How many people live in Kibera?
For a long time, Kibera was considered the biggest slum not only in Nairobi, but in all of Africa, with allegedly over 1 million inhabitants. The 2009 Kenya Population and Housing Census counted 170.070 inhabitants. In 2010, UN Habitat estimated Kibera’s population at 500.000 to 700.000. Such is the quality of data for many, if not most low-income markets in developing countries. If we don’t even know how many people live in a certain area, imagine how little we understand about their incomes, spending patterns, or consumer preferences. Low-income markets remain dark data-wise.
What can artificial intelligence (AI) do for market research?
AI provides algorithms to automatically identify relevant information on the internet and analyze its content for specific uses. It enables enterprises to make better informed business decisions and develop services or products that exactly meet the needs of their target group. It can complement or even save businesses costly and time-intensive market research.
Why do we need BoP market data?
Companies and investors still cite the lack of market data as one of the major impediments to investing in low-income markets. Without a solid understanding of the income and spending patterns, preferences and challenges of the low-income target group, it is difficult to calculate a robust business case, find the appropriate price point, or identify the best market segment. As a result, companies either stay away from the market, or face high upfront costs for market research that they may not be able to recuperate if they don’t find the expected market demand.
Without data, investing becomes a gamble.
Companies and entrepreneurs building new business in low-income markets usually collect their own data via surveys. This is expensive, and usually leads to poor quality of data because respondents often answer strategically, or do not understand the question or do not know the answer. The best way to find out whether a product will be bought and for what price is to sell it, leaving entrepreneurs reliant on a costly and lengthy trial-and-error approach. Business plan calculations for revenues are pure guesswork at this stage. Not only the entrepreneurs, also the investors know this. Besides “patient investors”, who are sometimes not even expecting to get their money back, capital for early stage entrepreneurs is extremely limited. In the absence of reliable numbers, investors understandably want to see a solid financial track record of multiple years before they provide equity or even debt capital.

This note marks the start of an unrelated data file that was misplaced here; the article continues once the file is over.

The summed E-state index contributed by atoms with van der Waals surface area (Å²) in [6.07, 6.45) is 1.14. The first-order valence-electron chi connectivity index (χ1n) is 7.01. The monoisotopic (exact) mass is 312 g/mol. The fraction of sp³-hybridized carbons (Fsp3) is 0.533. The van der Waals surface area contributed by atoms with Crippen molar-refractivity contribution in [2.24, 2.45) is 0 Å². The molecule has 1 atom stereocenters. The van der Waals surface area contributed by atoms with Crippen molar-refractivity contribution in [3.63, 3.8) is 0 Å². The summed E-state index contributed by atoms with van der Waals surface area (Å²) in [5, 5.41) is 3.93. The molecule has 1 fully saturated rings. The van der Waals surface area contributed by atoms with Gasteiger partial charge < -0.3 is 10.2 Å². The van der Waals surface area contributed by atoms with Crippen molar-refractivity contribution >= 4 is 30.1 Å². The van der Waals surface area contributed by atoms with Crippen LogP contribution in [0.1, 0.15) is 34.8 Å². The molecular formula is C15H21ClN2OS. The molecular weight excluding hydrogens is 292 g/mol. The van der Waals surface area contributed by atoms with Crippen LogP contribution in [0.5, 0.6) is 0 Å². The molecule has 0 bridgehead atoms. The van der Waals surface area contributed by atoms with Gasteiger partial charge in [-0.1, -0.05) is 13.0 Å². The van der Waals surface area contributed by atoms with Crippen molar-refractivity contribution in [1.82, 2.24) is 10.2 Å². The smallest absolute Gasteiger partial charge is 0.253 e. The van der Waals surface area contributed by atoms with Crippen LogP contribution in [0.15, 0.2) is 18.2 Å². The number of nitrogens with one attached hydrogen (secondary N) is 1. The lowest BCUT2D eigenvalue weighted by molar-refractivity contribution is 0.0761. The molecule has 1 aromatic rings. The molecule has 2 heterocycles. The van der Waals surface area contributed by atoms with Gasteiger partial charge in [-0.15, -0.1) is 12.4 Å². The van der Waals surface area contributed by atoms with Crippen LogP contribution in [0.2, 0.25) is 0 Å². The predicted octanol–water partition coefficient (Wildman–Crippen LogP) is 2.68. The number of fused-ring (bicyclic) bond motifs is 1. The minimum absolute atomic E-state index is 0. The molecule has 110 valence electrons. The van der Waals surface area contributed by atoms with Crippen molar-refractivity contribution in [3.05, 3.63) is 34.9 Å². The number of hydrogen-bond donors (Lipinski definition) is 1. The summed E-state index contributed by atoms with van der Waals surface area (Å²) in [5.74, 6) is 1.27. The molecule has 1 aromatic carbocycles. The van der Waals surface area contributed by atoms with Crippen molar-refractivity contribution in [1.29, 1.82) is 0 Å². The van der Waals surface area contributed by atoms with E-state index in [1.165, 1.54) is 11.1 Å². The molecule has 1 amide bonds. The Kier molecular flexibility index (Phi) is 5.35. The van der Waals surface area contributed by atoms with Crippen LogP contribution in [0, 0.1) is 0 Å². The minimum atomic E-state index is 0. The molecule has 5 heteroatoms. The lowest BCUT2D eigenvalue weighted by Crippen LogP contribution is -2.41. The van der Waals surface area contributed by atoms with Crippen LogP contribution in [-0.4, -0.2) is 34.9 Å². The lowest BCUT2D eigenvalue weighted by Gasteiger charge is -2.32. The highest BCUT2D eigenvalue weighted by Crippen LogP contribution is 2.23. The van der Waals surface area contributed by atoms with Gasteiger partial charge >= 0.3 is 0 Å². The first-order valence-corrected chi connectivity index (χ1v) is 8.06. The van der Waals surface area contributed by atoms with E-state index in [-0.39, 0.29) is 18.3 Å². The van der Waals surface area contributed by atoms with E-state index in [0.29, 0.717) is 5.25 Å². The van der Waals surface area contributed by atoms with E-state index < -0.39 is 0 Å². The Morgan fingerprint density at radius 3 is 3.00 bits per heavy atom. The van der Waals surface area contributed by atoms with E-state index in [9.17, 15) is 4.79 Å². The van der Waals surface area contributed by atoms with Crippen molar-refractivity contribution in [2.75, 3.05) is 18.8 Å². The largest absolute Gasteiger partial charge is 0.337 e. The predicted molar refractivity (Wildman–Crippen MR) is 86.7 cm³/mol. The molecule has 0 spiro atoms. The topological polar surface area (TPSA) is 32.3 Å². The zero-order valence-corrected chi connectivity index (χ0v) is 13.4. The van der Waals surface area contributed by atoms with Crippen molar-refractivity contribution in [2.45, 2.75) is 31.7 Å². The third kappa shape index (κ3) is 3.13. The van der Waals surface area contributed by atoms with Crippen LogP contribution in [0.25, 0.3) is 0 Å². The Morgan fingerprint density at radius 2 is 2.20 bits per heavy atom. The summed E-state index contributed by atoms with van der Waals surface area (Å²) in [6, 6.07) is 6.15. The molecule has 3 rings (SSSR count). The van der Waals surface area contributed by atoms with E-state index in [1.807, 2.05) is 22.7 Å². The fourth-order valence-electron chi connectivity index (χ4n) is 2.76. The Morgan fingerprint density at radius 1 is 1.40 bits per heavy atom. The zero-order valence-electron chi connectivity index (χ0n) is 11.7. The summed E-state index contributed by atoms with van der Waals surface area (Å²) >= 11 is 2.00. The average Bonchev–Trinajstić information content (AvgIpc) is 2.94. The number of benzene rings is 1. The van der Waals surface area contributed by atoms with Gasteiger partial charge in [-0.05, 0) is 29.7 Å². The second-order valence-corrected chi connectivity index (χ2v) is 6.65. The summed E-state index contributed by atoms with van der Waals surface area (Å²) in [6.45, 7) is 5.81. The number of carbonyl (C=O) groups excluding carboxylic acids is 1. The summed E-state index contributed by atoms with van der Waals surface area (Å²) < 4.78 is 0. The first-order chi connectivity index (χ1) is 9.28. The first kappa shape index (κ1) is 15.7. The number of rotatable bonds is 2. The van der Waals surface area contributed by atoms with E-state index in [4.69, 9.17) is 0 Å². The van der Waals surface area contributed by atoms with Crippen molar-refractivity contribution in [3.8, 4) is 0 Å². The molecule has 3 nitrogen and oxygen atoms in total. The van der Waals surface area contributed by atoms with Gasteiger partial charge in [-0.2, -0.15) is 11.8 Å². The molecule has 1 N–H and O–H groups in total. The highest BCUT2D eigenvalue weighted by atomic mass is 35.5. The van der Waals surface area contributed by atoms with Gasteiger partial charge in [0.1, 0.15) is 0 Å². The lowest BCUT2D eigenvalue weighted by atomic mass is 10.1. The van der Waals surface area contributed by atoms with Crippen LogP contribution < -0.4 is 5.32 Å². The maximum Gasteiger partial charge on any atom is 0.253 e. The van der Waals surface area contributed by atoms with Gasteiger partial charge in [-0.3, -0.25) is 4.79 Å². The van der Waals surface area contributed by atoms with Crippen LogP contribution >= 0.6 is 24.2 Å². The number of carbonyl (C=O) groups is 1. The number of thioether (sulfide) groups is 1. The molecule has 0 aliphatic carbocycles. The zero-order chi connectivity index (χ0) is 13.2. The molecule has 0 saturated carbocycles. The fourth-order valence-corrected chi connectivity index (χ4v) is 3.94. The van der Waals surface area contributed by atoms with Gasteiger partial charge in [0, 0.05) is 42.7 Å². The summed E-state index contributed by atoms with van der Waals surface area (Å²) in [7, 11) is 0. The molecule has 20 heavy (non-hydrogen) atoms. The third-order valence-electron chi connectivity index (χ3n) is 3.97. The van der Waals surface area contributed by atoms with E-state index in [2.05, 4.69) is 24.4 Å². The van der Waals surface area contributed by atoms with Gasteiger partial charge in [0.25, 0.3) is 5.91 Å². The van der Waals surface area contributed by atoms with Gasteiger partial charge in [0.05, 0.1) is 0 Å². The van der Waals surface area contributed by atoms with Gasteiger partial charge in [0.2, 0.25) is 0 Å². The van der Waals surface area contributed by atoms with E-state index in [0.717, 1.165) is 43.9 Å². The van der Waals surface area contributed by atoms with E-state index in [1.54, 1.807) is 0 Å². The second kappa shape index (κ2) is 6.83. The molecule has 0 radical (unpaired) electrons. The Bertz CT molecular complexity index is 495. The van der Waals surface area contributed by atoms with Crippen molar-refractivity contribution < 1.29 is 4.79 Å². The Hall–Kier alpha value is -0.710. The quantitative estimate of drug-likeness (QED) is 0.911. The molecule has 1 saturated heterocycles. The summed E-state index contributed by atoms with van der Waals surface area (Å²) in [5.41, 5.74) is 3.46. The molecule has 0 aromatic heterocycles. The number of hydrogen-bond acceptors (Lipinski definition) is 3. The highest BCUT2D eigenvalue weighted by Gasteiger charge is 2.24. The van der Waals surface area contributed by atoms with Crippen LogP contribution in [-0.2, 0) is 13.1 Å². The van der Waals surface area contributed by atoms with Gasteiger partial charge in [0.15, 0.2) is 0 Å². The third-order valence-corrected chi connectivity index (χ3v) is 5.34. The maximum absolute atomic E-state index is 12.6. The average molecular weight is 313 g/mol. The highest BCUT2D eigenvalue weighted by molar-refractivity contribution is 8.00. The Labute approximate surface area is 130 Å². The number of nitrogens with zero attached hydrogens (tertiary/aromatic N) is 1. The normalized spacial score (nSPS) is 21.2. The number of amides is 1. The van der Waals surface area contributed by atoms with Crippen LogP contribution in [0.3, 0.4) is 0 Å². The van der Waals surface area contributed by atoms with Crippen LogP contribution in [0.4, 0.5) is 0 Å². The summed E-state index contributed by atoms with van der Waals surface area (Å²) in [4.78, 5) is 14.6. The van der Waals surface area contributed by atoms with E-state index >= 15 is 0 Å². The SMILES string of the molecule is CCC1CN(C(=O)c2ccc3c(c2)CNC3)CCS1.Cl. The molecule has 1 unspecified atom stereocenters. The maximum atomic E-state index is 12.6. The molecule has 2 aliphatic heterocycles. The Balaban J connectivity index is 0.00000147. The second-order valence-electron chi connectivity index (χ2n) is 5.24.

Accurate, deep and up-to-data data could unleash investment in low-income markets.
And the good news is: this data is already being collected. Off-grid energy providers measure when energy is used and on which devices. They also receive payments from their customer’s mobile phones and hence know who can pay reliably, and who can’t. Mobile money operators register billions of transactions by low-income customers, receiving salaries, paying for water, buying soap, or sending money to relatives. Mobile money service MPESA processes 6 billion transactions in 2016.
In addition, public organizations like the World Bank or national governments commission hundreds of reports each year that highlight earnings, spending and consumption patterns of people living at the BoP. This data, however, is often difficult to access and too high-level. Combining the data sets of public and private players would make the BoP market a lot more transparent and accessible for companies and investors.
AI can digest the available “big data” into useful market information. By combining different sources of data and analyzing it using smart algorithms, we can now create much more reliable data on an ongoing basis. This requires collaboration between the various organizations providing data as well as artificial intelligence experts. Ideally, investors come in at an early stage to specify their demand for data.
First steps: providing access to AI tools
The ii2030 initiative on improving BoP market data brings together energy companies, donors and investors to seize this opportunity. In a first step, it will create a platform that makes existing AI-based tools for data collection and analysis available to companies and investors. Are you interested in joining this initiative? Do you know relevant tool, or are you already using some? We are looking forward to hearing from you!
This blog is a part of the November 2017 series on data for inclusive business.
Read the full series for insights on how the data revolution could affect inclusive business. Will it bring an end to the uncertainty of business in Base of Pyramid markets? Can it straddle the development-business divide? Will the data drive spurred by the Sustainable Development Goals be useful to inclusive business?